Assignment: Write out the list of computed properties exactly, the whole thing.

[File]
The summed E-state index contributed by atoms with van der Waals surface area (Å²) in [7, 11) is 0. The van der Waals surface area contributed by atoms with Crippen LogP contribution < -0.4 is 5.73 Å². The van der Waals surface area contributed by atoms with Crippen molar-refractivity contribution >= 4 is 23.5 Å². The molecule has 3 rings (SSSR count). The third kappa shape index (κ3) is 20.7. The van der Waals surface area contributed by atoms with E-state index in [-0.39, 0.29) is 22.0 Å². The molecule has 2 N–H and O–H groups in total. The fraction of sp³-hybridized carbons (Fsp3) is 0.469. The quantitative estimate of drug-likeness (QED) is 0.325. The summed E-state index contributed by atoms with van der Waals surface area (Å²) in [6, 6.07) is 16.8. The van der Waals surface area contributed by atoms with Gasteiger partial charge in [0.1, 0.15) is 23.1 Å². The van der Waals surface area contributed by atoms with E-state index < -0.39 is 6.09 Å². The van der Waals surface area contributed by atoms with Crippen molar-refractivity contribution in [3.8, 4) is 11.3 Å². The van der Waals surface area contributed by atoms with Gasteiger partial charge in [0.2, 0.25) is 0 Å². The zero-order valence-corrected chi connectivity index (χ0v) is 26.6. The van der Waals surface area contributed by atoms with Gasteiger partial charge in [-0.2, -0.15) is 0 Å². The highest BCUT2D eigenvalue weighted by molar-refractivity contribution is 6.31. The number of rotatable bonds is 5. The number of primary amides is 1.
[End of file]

The summed E-state index contributed by atoms with van der Waals surface area (Å²) in [7, 11) is 0. The van der Waals surface area contributed by atoms with Crippen LogP contribution < -0.4 is 5.73 Å². The van der Waals surface area contributed by atoms with Crippen molar-refractivity contribution >= 4 is 23.5 Å². The molecule has 3 rings (SSSR count). The third kappa shape index (κ3) is 20.7. The van der Waals surface area contributed by atoms with E-state index in [-0.39, 0.29) is 22.0 Å². The molecule has 2 N–H and O–H groups in total. The fraction of sp³-hybridized carbons (Fsp3) is 0.469. The quantitative estimate of drug-likeness (QED) is 0.325. The summed E-state index contributed by atoms with van der Waals surface area (Å²) in [6, 6.07) is 16.8. The van der Waals surface area contributed by atoms with Gasteiger partial charge in [0.1, 0.15) is 23.1 Å². The van der Waals surface area contributed by atoms with E-state index < -0.39 is 6.09 Å². The van der Waals surface area contributed by atoms with Crippen molar-refractivity contribution in [3.8, 4) is 11.3 Å². The van der Waals surface area contributed by atoms with Gasteiger partial charge in [0.2, 0.25) is 0 Å². The zero-order valence-corrected chi connectivity index (χ0v) is 26.6. The van der Waals surface area contributed by atoms with Gasteiger partial charge in [-0.2, -0.15) is 0 Å². The highest BCUT2D eigenvalue weighted by molar-refractivity contribution is 6.31. The number of rotatable bonds is 5. The number of primary amides is 1.